Autumn guide

Do you dare visit these horror film locations to get you in the Halloween mood?

The spookiest of days is drawing closer. And for Halloween lovers, there’s no better time. Will you be trick or treating? Maybe bobbing for an apple or two? Or are you planning on drawing the curtains, switching off the lights and binging scary movies until the wee hours? Well, now the bravest among you can ramp up the fear factor and visit the horror film locations.

St Michael’s Mount, Dracula (1979)

Stay: YHA Penzance

There are fewer horror characters more notorious and terrifying than Dracula. First introduced in 1897 in Bram Stoker’s Gothic horror novel, Dracula is the father of all vampire fiction. It’s fitting, therefore, that John Badham’s 1979 film uses such an iconic location for Dracula’s fortress. St Michael’s Mount is an isolated, rocky island that’s home to a medieval castle and church, all 500m from the Cornish shore and is a popular horror film location to visit. Like all good evil lairs, the entrance is suitably spooky – the island can only be reached at low tide once the causeway emerges from the waves. And, once the path is claimed by the sea, there’s no way to escape… (unless, of course, you jump on one of the regular ferries back to the mainland.)

Crickadarn, American Werewolf in London (1981)

Stay: YHA Brecon Beacons Danywenallt

This cult classic is a favourite among comedy horror fans. Werewolves have stalked fables and ghost stories for centuries, but never quite like John Landis’ 80s take on the supernatural curse. The film followed two American backpackers who encounter a savage beast on an eerily misty night in the Yorkshire moors. The country pub (excellently named ‘The Slaughtered Lamb’) where our protagonists are warned to stick to the road is in reality a quaint cottage in the village of Crickadarn, just north of the Brecon Beacons in South Wales. Welsh road signs were covered by fake trees and the ominous angel of death statue was a prop to add extra heebie jeebies to the creepy atmosphere. The brooding moorland where the unlucky duo were struck down was in actual fact the Black Mountains in the east of the National Park. Not only are the mountains ideal if you’re a Hollywood director looking for the perfect setting for a werewolf attack, they’re crisscrossed by a whole host of excellent walking routes which a quieter than the better-known ranges in the area.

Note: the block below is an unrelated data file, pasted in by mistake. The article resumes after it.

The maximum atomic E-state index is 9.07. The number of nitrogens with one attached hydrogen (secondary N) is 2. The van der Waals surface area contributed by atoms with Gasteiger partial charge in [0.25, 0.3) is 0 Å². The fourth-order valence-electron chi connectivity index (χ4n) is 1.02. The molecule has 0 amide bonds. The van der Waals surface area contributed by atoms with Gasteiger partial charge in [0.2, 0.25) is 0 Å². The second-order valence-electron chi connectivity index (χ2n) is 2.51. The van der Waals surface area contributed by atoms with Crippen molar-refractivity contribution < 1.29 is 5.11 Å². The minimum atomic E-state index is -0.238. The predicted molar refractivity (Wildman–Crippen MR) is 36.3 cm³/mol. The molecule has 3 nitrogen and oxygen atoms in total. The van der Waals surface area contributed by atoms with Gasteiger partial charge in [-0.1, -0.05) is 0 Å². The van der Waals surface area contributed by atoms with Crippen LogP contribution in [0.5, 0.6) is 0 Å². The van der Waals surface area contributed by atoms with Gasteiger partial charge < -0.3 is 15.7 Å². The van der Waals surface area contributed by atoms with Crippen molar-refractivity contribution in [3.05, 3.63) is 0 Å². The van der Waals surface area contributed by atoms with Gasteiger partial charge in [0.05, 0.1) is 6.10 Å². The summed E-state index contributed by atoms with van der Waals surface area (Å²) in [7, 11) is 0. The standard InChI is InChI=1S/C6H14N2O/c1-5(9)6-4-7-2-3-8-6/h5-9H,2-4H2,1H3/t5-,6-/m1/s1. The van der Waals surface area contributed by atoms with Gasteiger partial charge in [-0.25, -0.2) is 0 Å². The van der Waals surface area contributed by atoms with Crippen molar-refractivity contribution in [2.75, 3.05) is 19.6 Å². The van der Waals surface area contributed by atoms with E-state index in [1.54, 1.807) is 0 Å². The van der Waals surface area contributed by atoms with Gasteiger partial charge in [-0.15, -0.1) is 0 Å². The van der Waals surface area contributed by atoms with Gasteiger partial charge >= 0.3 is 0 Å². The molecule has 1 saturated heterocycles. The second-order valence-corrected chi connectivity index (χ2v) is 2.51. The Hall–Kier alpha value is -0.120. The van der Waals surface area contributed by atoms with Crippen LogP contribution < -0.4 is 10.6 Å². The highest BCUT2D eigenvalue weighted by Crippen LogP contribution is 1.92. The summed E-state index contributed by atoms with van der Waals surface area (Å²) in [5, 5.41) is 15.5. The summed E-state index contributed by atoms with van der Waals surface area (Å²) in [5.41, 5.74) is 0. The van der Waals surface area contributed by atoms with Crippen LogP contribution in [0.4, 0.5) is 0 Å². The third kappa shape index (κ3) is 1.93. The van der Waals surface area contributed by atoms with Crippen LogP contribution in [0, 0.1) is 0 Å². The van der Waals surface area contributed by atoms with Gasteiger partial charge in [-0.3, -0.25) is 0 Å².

All Saints Church and Bishops Park, The Omen (1976)

Stay: YHA London Earl’s Court

This trendy area of West London has earned its place in the horror hall of fame thanks to Harvey Stephens’ chilling performance as Damien in The Omen. A short walk upriver from the Putney Bridge lies the beautifully tranquil Bishops Park. This leafy Eden witnessed some of Damien’s paranormal deeds and is often filled with fans of the film recreating the most iconic scenes. Around the corner from the park is All Saints Church, an innocent looking building with a sinister role to play on the big screen (if you know, you know).  

Matlock, Dead Man’s Shoes (2004)

Stay: YHA Hartington Hall

You wouldn’t have thought that this picturesque town on the edge of the Peak District was home to a wonderfully gory psychological thriller. But that’s not what Shane Meadows thought when he set and filmed Dead Man’s Shoes here back in the early noughties. Paddy Considine plays the slightly unhinged Richard, who prowls the streets of Matlock on a quest for bloody vengeance. Visitors to the town will recognise Cavendish Fields, Hurst Farm Estate and The Loft on Bakewell Road as sites of Richard’s misdeeds. The entire town sits in the shadow Riber Castle, the elegant building atop a steep hill where the film’s chilling final scenes play out.

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